How long do you keep your bike for?

waterfalll
waterfalll Posts: 83
edited July 2013 in Road general
Read this thread on a mtb'ing forum and found it quite interesting to see how long people keep the same bike for! :lol:

so how long do you keep your bike before you buy a new one to replace it/add another one to the collection (n+1 style)?

Personally i've had my first bike for 3/4 months and im already considering going carbon :shock:

Comments

  • Hoopdriver
    Hoopdriver Posts: 2,023
    I never get rid of mine. My oldest is 38 years old. OK, I did somehow lose along the way the first couple of bikes I had as a kid...
  • desweller
    desweller Posts: 5,175
    I sold my aluminium frame about 4 years after I bought the bike it was a part of when I bought a carbon frame. My steel hand-me-down MTB bought the farm when I got hit by a car in 2008 and its replacement, an el cheapo hybrid (£160 new) is still going albeit with not much of the original bike left. In fact only the frame, front derailleur and left shifter remain; not even the paintwork is original! I don't see me selling that one but the carbon one is looking distinctly second-rate compared to that Scott from Westbrook...
    - - - - - - - - - -
    On Strava.{/url}
  • mididoctors
    mididoctors Posts: 16,750
    years and years... If I cease using them I do them up and give them away to people who would benefit.
    "If I was a 38 year old man, I definitely wouldn't be riding a bright yellow bike with Hello Kitty disc wheels, put it that way. What we're witnessing here is the world's most high profile mid-life crisis" Afx237vi Mon Jul 20, 2009 2:43 pm
  • Levenstein
    Levenstein Posts: 23
    I went through many bikes in my teens, custom built monstrosities, trials bikes, bmx'ers then to MTB.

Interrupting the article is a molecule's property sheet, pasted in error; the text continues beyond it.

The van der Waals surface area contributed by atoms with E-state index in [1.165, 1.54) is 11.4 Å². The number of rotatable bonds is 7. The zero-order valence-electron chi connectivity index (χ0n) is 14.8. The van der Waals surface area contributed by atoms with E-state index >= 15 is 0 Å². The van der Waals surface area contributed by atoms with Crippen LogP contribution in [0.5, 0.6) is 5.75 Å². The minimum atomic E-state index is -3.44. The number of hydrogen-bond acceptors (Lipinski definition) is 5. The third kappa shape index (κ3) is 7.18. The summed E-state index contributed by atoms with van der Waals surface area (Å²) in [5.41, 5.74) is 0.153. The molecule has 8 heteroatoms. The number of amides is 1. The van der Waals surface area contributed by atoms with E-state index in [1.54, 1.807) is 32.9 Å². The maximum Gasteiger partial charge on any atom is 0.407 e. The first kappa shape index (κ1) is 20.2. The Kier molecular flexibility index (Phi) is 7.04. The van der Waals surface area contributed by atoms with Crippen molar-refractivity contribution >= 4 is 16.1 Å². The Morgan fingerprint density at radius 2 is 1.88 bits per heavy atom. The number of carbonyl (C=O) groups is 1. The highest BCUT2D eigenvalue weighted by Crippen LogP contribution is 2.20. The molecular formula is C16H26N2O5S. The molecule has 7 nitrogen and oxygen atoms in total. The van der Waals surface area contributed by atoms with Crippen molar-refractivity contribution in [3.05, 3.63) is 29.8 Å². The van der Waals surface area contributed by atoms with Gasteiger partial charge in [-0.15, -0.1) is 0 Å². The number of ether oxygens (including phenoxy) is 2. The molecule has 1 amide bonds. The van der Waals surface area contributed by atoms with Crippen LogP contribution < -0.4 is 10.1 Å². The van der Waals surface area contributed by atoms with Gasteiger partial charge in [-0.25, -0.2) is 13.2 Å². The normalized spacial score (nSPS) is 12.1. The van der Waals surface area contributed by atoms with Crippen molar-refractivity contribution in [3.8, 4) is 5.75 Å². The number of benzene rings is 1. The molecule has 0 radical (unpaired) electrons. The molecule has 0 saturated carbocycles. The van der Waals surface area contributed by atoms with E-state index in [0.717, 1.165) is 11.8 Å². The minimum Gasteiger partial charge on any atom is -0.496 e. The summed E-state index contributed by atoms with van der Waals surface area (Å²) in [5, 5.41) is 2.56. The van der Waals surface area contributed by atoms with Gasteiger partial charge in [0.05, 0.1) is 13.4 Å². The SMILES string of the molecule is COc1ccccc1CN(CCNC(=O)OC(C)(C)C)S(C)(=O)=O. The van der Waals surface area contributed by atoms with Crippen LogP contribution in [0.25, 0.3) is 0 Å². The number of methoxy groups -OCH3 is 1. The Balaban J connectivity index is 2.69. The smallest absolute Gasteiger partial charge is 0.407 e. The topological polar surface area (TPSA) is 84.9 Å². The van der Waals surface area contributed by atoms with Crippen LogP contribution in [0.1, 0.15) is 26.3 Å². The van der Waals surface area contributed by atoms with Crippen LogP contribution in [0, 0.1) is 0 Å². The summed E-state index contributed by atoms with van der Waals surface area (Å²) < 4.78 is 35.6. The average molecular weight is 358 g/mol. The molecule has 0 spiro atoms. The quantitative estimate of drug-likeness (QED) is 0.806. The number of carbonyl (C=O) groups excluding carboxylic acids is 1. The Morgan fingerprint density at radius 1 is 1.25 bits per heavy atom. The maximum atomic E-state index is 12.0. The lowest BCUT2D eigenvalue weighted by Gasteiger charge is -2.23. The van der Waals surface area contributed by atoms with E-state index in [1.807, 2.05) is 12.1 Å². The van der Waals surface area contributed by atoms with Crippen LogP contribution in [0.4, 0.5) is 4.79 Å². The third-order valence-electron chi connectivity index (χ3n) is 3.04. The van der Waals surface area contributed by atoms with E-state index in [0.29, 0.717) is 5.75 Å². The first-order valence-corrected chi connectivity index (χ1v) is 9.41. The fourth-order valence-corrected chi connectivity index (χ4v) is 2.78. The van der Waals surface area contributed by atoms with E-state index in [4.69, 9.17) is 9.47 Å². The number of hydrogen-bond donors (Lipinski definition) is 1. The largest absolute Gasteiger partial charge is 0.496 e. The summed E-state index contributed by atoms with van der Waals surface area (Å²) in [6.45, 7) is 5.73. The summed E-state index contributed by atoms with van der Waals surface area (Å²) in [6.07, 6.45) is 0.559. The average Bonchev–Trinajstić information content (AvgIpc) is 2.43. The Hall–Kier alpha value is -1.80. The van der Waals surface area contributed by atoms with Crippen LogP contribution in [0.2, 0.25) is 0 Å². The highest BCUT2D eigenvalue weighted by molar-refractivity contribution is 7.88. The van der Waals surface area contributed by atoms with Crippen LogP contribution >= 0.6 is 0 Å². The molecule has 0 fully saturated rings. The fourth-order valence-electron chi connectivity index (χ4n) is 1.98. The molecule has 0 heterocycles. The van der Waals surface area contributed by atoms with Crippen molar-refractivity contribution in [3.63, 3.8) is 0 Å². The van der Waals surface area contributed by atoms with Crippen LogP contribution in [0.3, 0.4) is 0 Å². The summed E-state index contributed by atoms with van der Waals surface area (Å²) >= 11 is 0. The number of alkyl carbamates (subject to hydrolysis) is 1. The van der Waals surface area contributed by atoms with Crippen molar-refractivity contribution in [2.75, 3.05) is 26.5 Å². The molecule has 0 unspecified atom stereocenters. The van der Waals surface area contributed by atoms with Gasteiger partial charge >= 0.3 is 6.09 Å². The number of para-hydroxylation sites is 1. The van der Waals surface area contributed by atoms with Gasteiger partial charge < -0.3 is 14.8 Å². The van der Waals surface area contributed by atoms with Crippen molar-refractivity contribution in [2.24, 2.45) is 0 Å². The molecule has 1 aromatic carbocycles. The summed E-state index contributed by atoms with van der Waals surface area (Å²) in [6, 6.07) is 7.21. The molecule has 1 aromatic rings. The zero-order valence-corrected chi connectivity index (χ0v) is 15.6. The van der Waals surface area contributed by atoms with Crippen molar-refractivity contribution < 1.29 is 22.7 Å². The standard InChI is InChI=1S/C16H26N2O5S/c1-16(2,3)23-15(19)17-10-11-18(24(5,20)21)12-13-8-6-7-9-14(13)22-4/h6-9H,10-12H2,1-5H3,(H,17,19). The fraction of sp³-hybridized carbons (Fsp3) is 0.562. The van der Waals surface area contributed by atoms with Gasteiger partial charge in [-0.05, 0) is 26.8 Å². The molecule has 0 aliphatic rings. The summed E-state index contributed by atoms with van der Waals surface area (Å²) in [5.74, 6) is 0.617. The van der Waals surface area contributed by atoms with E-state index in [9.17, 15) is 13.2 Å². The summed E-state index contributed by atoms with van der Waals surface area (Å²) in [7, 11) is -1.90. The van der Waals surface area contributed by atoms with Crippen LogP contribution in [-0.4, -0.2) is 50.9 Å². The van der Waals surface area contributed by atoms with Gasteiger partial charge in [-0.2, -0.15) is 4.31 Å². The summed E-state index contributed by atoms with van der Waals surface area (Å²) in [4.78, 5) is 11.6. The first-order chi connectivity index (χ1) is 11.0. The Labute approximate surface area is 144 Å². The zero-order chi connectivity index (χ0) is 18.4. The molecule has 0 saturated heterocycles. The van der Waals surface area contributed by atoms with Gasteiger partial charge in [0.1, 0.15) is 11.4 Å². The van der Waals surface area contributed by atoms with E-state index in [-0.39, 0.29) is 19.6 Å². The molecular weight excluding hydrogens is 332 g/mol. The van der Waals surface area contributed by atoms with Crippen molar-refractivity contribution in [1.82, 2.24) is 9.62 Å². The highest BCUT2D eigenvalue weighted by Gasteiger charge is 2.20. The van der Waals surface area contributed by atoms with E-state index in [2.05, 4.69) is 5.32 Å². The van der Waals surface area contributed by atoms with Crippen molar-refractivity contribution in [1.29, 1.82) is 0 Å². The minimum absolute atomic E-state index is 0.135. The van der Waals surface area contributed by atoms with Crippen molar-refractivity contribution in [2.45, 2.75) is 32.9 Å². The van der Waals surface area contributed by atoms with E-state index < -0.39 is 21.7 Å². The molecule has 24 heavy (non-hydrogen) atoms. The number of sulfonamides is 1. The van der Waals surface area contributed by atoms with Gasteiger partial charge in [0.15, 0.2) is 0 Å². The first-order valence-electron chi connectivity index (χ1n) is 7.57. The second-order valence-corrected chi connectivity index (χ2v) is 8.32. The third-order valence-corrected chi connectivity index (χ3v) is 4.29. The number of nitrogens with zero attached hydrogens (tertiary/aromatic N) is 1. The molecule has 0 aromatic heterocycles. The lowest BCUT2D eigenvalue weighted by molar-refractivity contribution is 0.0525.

• Bozman
    Bozman Posts: 2,518
    edited July 2013
    I bought a Scott CR1 frame last week and today I decided that it is probably the ugliest bike I've ever owned, I'll give it a month if that.

    I've got a Look 585 that I bought in 2008 or 7 and I'll never part company with it, I have a second bike to raise the life expectancy of the Look and that second bike will be lucky to last 2 years.

    Edit. I say bike but it's the frame that gets the chop.
  • marcg
    marcg Posts: 6
    My "youngest" bike is 11 years old :lol:
  • waterfalll
    waterfalll Posts: 83
    that makes me feel slighly better bozman, i love getting a bargain/upgrade but the problem is getting it to sit well with my parents :(
  • jimmas
    jimmas Posts: 50
    2-3 years, then always want some thing newer, the word is want not need?
  • blasphemous to some.. but I've only got one road bike, it's 23 years old and the only original parts are the frame and forks. when it dies i'll replace it..
  • germcevoy
    germcevoy Posts: 414
    I think I'll keep my Triban 3 forever. I'll likely upgrade in the future but I'll still find use for the Triban. Have a lot more miles to cover first though.
  • drlodge
    drlodge Posts: 4,826
    Still got and using my 25 year old Condor Italia 531 Professional, got the Rourke 953 last year and reckon I'll have that for another 25 years.
    WyndyMilla Massive Attack | Rourke 953 | Condor Italia 531 Pro | Boardman CX Pro | DT Swiss RR440 Tubeless Wheels
    Find me on Strava
  • keef66
    keef66 Posts: 13,123
    Raleigh Tour of Britain 10 speed racer: 1973-1984 at which point it was nicked from Sainsburys car park while on loan to a mate.
    BSO MTB: 1995-1998 and managed to sell it for the £50 I paid for it originally!
    1998-2012 Properly light steel rigid MTB (Univega Alpina something): Again nicked when my son was using it at University.
    2007-present Kinesis Racelight Tk: bought for my 50th birthday as a year round road bike. It's a keeper.
    3 weeks ago, Scott CR1-SL frame & fork. Just transferred all the kit from the Racelight. This will be my fair weather bike, and the Racelight will get some cheap kit off Ebay and become the winter / wet weather bike.

    Approaching 56, I doubt I'll be buying any other bikes.
  • rrsodl
    rrsodl Posts: 486
    I have never sold a bike yet but I don't buy/build new ones too often either.
  • saprkzz
    saprkzz Posts: 592
    It depends how long the "phase" is lasting.. I still have my 2003 MTB, but havent ridden it for ages. Like now i am into road cycling, and the bug to buy new ones happens quickly. I bought a Moda stretto in 2010 and then got a Cervelo R5 in 2012, now that has been replaced a couple of months ago.